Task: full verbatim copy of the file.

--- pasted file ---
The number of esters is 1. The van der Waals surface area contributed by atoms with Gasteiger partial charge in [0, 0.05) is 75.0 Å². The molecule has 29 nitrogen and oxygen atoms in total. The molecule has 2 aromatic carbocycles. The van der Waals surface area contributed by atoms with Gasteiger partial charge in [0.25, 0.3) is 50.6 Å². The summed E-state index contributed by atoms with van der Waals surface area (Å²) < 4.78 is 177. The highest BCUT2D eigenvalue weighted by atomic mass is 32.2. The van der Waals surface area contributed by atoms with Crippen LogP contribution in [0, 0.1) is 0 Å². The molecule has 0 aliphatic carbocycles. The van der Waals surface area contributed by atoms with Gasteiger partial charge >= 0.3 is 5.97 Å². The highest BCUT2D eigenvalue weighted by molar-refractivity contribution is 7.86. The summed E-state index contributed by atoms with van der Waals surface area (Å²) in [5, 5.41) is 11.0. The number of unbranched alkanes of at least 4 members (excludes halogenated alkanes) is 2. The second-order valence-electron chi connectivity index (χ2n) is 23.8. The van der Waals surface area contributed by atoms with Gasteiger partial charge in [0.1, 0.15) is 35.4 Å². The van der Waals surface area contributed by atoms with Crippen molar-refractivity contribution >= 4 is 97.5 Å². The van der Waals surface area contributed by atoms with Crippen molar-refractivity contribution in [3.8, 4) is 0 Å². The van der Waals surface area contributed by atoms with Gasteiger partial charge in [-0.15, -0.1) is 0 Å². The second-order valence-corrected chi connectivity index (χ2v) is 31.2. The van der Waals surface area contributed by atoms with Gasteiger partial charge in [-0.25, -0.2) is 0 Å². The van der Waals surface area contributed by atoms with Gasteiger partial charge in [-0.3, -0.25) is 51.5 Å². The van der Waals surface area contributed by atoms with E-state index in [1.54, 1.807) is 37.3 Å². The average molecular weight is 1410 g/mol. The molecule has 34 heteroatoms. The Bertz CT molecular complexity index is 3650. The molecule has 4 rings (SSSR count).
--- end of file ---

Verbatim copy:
The number of esters is 1. The van der Waals surface area contributed by atoms with Gasteiger partial charge in [0, 0.05) is 75.0 Å². The molecule has 29 nitrogen and oxygen atoms in total. The molecule has 2 aromatic carbocycles. The van der Waals surface area contributed by atoms with Gasteiger partial charge in [0.25, 0.3) is 50.6 Å². The summed E-state index contributed by atoms with van der Waals surface area (Å²) < 4.78 is 177. The highest BCUT2D eigenvalue weighted by atomic mass is 32.2. The van der Waals surface area contributed by atoms with Crippen LogP contribution in [0, 0.1) is 0 Å². The molecule has 0 aliphatic carbocycles. The van der Waals surface area contributed by atoms with Gasteiger partial charge >= 0.3 is 5.97 Å². The highest BCUT2D eigenvalue weighted by molar-refractivity contribution is 7.86. The summed E-state index contributed by atoms with van der Waals surface area (Å²) in [5, 5.41) is 11.0. The number of unbranched alkanes of at least 4 members (excludes halogenated alkanes) is 2. The second-order valence-electron chi connectivity index (χ2n) is 23.8. The van der Waals surface area contributed by atoms with Gasteiger partial charge in [0.1, 0.15) is 35.4 Å². The van der Waals surface area contributed by atoms with Crippen molar-refractivity contribution >= 4 is 97.5 Å². The van der Waals surface area contributed by atoms with Crippen molar-refractivity contribution in [3.8, 4) is 0 Å². The van der Waals surface area contributed by atoms with Gasteiger partial charge in [-0.15, -0.1) is 0 Å². The second-order valence-corrected chi connectivity index (χ2v) is 31.2. The van der Waals surface area contributed by atoms with Gasteiger partial charge in [-0.25, -0.2) is 0 Å². The van der Waals surface area contributed by atoms with Gasteiger partial charge in [-0.3, -0.25) is 51.5 Å². The van der Waals surface area contributed by atoms with E-state index in [1.54, 1.807) is 37.3 Å². The average molecular weight is 1410 g/mol. The molecule has 34 heteroatoms. The Bertz CT molecular complexity index is 3650. The molecule has 4 rings (SSSR count).